Able Seaman Amy-Lee d’Hotman de Villiers was to form part of the Anzac Day catafalque party at Gallipoli this year.

While she won’t see the birthplace of the Anzac legend, she will be in a catafalque party around the Tomb of the Unknown Soldier at the Australian War Memorial in Canberra.

“This was still really an achievement because there were only six of us chosen,” Able Seaman d’Hotman de Villiers said.

“Gallipoli would have been amazing but I still get the same kind of feeling, I’m still proud to be doing it here.”

In the days leading up to the service, Able Seaman d’Hotman de Villiers and other personnel from Australia’s Federation Guard rehearsed their parts in the service despite the public not being able to attend. 

“Doing this will help people commemorate from their homes. It will help them feel like they’re a part of the ceremony,” she said.

“Live streaming the service will help people participate and feel involved in the commemorations.”

Able Seaman d’Hotman de Villiers was born in South Africa where her father was in the army.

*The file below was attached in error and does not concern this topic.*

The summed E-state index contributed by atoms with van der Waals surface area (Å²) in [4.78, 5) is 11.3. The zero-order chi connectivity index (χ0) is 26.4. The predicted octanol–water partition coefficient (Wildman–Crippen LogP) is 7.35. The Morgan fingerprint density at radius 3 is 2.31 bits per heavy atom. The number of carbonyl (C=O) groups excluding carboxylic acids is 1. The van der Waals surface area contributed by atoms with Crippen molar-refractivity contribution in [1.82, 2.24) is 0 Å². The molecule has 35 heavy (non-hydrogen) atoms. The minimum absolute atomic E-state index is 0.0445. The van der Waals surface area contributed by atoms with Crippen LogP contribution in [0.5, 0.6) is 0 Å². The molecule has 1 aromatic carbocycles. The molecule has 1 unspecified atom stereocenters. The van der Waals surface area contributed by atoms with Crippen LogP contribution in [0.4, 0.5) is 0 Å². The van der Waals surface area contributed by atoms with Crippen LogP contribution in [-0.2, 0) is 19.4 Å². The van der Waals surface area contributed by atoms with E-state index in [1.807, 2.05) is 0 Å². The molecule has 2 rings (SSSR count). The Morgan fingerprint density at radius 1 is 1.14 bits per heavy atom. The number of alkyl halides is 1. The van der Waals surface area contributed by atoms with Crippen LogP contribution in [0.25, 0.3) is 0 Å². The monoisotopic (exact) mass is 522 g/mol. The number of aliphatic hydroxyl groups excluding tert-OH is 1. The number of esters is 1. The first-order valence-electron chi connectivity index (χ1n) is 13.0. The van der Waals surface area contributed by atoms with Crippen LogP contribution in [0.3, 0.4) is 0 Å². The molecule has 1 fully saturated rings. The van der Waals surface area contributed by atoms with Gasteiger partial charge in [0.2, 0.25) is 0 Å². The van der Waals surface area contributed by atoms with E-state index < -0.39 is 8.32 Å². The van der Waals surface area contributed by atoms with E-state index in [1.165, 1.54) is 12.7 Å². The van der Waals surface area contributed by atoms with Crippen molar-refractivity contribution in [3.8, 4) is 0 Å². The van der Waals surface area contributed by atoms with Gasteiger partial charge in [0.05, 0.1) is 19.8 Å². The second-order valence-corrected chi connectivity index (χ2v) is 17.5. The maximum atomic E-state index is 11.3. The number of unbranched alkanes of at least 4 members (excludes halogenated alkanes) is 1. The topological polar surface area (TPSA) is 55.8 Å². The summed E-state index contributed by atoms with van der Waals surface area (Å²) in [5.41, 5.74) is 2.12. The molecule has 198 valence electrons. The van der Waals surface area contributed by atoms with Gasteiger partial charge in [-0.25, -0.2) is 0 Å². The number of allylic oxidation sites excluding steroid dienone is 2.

“Dad would tell stories about his time serving and the friends he made. Also how they lived in the bush – obviously I didn’t want that, it’s why I joined Navy,” she said.

Her family moved to Australia when she was seven and her love of the ocean while living at Aldinga Beach, South Australia, drew her to the Navy.

“Just look out for each other like the Anzacs would have done in the field.”

“I saw advertisements about being a boatswain’s mate and thought I’d give it a try,” Able Seaman d’Hotman de Villiers said. 

“I didn’t know what I wanted to study or where I wanted to go, so I thought this would be a good stepping stone. It’s worked out so far; I’m in my fifth year.”

With none of her siblings or old friends in Defence, Able Seaman d’Hotman de Villiers’ father looks forward to the stories she takes home.

“A few years ago I was in HMAS Bathurst and we did a drug bust on a yacht carrying drugs from New Zealand,” she said.

“It was really cool to see the whole process. That was another reason I wanted to join, to stop illegal drug trafficking.”

Able Seaman d’Hotman de Villiers first attended council-run Anzac Day services with family after arriving in Australia, not fully understanding what they were about.

“I understand it a lot more now, being in the military,” she said.

“I’m not sure if it’s me getting older and realising more, but you can tell the community think about it leading up to the day.

“Aussies embody the sprit by being there for one another. This is a hard time. It’s nothing like what the Anzacs went through, but it’s another kind of challenge.

“Just look out for each other like the Anzacs would have done in the field.”